A positive attitude is one of the most valuable gifts we can hope to give our children. We all want our kids to be happy and grow up to be happy individuals. But happiness isn’t something we can buy for them or teach them. It comes from how they see the world and what they focus on. Do they focus on all the bad in their lives or on all the good? Is the glass half empty or half full? By teaching a child to be grateful, we can help them to view the glass as half full. It might be one of the best things we can do for them.
This week in the Mindful Minis classes, I introduced the concept of gratitude to the children. We discussed what gratitude means, what sorts of things we can be grateful for (e.g. people, places, things, food) and why it’s important to be grateful (for others and for us).
Daily gratitude habits can have massive benefits for children – for the rest of their lives. But be careful of mindlessly insisting that your child says ‘thank you’ all the time. This type of forced appreciation is something ‘required by society’, rather than being an offering from the heart. Gratitude should never feel like a chore.
In the classes, we played the Gratitude Game. With the younger children, I asked them to pick a pom pom out of my special rainbow bag. They were then given the opportunity to express gratitude for something depending on the colour of the pom pom e.g. red=person, green=food, orange=place, yellow=thing and purple=anything! With the older children, it was the same concept but we played a game of pick-up-sticks instead of using pom poms. So, depending on the colour of the stick they picked up, they could express gratitude for the corresponding object if they wanted to. It was lovely to hear the things they felt thankful for. There were the usual ‘sweets’, ‘lego’, ‘movies’ but there were also some really deep, heartfelt thanks. One little girl gave thanks for life. And then the little boy next to her commented that that was the best one he had heard. It was a very special moment!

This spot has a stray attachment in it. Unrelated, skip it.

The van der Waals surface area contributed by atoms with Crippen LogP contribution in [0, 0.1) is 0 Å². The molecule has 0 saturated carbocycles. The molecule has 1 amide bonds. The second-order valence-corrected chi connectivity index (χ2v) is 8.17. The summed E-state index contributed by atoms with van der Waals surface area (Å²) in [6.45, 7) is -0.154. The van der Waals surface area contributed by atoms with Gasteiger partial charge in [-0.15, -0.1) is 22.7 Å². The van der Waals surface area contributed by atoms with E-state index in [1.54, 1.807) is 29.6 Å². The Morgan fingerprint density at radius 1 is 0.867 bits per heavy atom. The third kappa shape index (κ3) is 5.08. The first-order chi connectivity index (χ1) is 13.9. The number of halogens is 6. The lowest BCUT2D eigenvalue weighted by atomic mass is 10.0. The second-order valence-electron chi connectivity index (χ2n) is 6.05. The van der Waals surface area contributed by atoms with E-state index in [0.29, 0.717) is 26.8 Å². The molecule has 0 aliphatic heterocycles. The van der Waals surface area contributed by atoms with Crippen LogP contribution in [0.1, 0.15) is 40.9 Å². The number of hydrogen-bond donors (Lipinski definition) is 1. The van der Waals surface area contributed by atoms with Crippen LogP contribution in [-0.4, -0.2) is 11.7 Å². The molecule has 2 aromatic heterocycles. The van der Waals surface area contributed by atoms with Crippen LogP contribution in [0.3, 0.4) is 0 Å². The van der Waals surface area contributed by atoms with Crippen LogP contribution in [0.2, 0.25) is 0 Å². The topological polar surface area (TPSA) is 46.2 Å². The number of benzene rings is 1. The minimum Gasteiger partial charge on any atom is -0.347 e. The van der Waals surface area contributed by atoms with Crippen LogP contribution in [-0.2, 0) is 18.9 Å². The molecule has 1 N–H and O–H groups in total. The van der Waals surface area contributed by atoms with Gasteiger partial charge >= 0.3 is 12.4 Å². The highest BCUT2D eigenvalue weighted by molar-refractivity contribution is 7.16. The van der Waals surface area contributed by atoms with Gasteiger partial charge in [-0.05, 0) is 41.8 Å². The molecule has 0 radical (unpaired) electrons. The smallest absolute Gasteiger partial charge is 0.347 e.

I also did a ‘glass half full’ / ‘glass half empty’ exercise with them. I poured some coloured water into a glass. I then asked them if they felt happy looking at the glass because it was half full with the beautiful coloured liquid or did they feel sad because it wasn’t full to the top. There were a variety of responses. It is interesting to note here that children often mimic the adults around them. This is how they learn. So, if the parent or primary caretaker is mostly in a place where they are able to acknowledge and be thankful for the blessings in their life, then that’s what the child will pick up. It’s amazing how well children read the unconscious signals given out by adults about what they feel about life. So, if you’re finding it hard to see the glass as half full, chances are your child will too.
During the guided visualisation, I played the wonderful track “Peace and Quiet Mountain” from the from Beaming Kids CD by Tamar Dakes. A really lovely track.
For the classes that do artwork, each child was offered a ‘gratitude heart’. I asked them to think about someone in their life that they would like to give thanks to. I explained that they were going to give the material heart to that person with a note of why they wanted to thank that person. Wow. Some wonderful thanks came through. There were thanks given to cousins for ‘playing hide-and-seek with me’, to friends for ‘being my best friend ever’, to moms for ‘cooking me food every night’. A lot of gratitude came flowing through! This was not an easy task for the children since it is hard for them to give something away that they have just received. A lot of them did ask me a number of times whether they could rather just keep the material heart and simply pass on the card. ? But I explained (hopefully with compassion and kindness!) that our theme for the term is about adding handfuls of happiness to the world and expressing gratitude to others is one way in which we can achieve this.
And lastly, I asked the children to try to remember this week to tell their mom or dad one thing at bedtime each night that they were thankful for that day. Allow your child to express that gratitude in their own way. It’s not for us to dictate how they ‘should’ or ‘shouldn’t’ experience that sense of appreciation. Children will instinctively be drawn to what works for them, and what feels real and honest for them. So if it’s a gratitude jar – then great! If it’s a diary, great! If it’s telling a story or writing a poem or drawing a picture – great! If it’s saying a prayer – then great! Allow them the freedom to express their thanks from the heart.
I would like to leave you with this thought from Robert Holden: “The real gift of gratitude is that the more grateful you are, the more present you become.”